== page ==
Jeff co-founded the Weather Underground in 1995 while working on his Ph.D. He flew with the NOAA Hurricane Hunters from 1986-1990.
By: Dr. Jeff Masters , 3:09 PM GMT on January 22, 2007
There's plenty of hurricane-related news to report from last week's annual meeting of the American Meteorological Society (AMS) in San Antonio, Texas. The best news is that the Air Force Hurricane Hunter C-130 aircraft are expected to get a major upgrade of their instrumentation for the 2007 season, thanks to $10.5 million in supplemental funding approved by Congress in December 2004. At least four Air Force C-130 aircraft will receive new Stepped Frequency Microwave Radiometer (SFMR) instruments. The first SFMR-equipped Air Force C-130 is scheduled to be on-line in June. The SFMR (or "Smurf") is able to directly measure the wind speed at the ocean surface. The instrument has been flown operationally by NOAA's two P-3 hurricane hunter aircraft since 1999, and has repeatedly provided crucial estimates of the landfall intensity of numerous hurricanes, particularly during the ferocious hurricane seasons of 2004 and 2005. The SFMR works by studying the brightness of the surface at microwave wavelengths. Strong winds kick up sea spray that makes the ocean white with large foam patches. The amount of microwave energy seen by the instrument is proportional to the whiteness of the ocean surface, and therefore the wind speed. This measurement of the surface winds is far more accurate than trying to infer the surface winds from winds measured at flight level. For example, as Hurricane Katrina approached landfall in 2005, the winds measured at flight level (10,000 feet) stayed roughly constant, while the surface winds fell from Category 5 to Category 3 speeds as the hurricane weakened. The SFMR correctly diagnosed Katrina's sudden weakening at landfall, enabling NHC to issue more accurate advisories.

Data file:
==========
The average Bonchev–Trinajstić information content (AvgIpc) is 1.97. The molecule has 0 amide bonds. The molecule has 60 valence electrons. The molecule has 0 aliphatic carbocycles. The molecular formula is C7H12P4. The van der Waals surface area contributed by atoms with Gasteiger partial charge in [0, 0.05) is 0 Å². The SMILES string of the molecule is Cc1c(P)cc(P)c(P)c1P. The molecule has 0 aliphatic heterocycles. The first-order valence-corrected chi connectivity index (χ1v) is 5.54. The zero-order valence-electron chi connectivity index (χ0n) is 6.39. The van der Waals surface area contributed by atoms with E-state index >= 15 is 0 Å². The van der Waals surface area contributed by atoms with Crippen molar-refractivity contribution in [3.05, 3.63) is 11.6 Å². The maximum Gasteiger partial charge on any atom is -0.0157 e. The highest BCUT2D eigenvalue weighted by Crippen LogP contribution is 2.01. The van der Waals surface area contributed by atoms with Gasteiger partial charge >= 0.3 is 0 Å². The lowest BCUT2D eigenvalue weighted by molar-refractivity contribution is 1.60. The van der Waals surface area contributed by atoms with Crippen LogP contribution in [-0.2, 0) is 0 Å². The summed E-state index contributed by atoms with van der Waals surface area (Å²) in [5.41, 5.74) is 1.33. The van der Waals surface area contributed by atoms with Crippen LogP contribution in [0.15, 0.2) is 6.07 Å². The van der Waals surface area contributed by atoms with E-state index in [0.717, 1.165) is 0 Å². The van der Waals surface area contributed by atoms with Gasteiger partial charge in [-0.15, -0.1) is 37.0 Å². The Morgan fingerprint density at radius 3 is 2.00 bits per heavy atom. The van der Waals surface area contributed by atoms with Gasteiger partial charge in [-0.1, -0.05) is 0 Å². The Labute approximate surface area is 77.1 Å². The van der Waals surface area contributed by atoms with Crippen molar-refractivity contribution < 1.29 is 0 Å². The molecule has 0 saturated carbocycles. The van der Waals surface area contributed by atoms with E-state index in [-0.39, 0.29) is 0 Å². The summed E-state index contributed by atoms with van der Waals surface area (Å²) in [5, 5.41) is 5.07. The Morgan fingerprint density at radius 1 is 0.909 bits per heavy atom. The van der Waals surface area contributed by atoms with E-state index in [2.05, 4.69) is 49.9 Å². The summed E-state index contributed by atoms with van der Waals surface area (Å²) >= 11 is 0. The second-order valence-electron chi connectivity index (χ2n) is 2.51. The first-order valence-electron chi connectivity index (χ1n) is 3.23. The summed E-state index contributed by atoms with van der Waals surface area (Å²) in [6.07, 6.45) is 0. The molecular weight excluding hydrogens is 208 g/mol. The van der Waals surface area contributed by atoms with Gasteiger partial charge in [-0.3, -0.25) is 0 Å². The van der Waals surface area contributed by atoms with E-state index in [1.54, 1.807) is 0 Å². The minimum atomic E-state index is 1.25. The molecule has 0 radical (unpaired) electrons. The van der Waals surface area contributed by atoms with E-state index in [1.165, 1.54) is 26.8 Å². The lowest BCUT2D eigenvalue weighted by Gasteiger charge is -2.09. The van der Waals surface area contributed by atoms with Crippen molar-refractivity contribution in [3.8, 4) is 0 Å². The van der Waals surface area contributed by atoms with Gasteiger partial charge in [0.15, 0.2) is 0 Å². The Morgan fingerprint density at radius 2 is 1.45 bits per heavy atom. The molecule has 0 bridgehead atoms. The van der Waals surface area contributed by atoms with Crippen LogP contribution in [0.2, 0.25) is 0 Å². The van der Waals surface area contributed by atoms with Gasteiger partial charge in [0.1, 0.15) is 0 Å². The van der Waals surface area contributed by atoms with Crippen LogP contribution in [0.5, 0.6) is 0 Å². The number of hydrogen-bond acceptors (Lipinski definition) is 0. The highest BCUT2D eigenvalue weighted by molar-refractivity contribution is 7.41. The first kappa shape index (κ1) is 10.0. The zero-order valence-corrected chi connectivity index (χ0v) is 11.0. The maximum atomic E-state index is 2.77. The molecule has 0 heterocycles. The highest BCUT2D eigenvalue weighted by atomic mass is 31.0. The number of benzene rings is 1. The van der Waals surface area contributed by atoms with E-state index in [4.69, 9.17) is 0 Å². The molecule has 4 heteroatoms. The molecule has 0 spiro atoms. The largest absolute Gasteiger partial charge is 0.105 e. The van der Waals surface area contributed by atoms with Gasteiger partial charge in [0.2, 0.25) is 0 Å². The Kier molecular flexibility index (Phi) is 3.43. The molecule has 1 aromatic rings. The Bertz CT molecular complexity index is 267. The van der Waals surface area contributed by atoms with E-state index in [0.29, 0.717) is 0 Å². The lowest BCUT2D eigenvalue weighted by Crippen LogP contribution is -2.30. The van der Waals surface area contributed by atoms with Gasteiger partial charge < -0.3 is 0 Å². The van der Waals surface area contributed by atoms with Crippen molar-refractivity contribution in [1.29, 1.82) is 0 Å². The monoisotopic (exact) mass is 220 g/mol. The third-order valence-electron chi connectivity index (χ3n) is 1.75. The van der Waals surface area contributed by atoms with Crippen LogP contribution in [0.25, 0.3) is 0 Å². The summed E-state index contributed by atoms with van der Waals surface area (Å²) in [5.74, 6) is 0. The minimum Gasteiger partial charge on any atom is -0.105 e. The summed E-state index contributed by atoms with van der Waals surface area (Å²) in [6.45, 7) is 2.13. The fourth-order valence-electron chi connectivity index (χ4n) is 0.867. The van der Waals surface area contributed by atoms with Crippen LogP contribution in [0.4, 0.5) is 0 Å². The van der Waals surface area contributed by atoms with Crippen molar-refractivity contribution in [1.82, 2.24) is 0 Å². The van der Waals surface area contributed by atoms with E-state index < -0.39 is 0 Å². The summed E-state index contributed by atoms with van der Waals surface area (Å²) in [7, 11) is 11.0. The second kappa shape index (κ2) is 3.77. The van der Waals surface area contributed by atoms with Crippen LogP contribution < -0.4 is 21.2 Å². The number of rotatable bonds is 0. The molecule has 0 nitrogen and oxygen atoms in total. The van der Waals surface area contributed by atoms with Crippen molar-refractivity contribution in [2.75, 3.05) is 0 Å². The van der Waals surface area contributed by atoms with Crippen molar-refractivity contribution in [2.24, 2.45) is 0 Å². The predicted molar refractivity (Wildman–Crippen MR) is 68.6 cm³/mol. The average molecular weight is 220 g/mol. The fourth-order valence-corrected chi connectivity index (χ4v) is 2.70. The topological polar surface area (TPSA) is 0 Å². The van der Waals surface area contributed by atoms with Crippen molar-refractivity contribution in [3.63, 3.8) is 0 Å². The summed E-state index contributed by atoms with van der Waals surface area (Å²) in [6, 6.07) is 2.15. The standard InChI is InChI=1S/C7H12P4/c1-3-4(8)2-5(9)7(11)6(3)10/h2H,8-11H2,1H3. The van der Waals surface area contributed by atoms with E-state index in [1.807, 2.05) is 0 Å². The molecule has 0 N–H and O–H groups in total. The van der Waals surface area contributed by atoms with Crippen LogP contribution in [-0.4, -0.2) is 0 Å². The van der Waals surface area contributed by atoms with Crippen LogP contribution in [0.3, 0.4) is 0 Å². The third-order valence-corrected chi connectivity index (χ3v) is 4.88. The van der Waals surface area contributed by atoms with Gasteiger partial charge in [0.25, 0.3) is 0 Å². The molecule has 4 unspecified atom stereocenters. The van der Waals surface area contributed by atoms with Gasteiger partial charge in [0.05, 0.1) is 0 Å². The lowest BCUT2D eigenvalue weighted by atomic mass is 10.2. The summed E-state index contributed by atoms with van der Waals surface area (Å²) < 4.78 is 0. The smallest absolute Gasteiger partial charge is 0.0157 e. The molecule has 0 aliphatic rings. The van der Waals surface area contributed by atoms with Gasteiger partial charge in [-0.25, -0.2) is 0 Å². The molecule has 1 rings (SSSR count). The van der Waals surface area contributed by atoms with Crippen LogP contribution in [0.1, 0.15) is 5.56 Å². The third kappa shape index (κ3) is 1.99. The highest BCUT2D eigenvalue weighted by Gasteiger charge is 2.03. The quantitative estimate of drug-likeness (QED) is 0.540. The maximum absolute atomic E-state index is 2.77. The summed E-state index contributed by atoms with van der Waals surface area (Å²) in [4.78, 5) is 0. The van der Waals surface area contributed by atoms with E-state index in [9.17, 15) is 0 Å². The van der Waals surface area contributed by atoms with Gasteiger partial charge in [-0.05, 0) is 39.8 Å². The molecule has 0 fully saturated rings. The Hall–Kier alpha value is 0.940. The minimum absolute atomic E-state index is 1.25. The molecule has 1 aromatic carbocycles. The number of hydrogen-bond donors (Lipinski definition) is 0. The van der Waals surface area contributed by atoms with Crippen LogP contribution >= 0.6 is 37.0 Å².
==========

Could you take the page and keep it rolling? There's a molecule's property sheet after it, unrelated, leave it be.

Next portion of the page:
NOAA's two P-3 hurricane hunter aircraft have flown the SFMR instrument since the late 1980's, so we have a lot of calibration data that has greatly increased our confidence in the reliability of these wind measurements. Comparison of SFMR winds with dropsonde and buoy measurements in hurricanes have shown that the SFMR winds are in error by less than 8 mph about 50% of the time. Thus, we can estimate the surface winds in a hurricane to an accuracy of about 10% using the SFMR.
The SFMR instrument requires about 10 seconds to make a measurement. At the typical flight speed of a C-130 or P-3 hurricane hunter aircraft, the winds are effectively averaged over about 1.5 km along the flight track. According to Uhlhorn and Black (2003), the SFMR instrument underestimates the winds in the right-rear quadrant of northern hemisphere storms. This occurs because the wind is aligned with the direction the waves propagate, resulting in building waves that do not produce very large foam patches in their wake after breaking.
Other hurricane news
Another piece of good news this hurricane season--both of NOAA's P-3 aircraft will both be available for hurricane duty. Last year, only one of these aircraft was available. A third P-3 is on order and due to be operational by 2009, but the latest budget has no money to crew the aircraft. There's other bad news to report on funding for hurricane research, which I'll report in a later blog.
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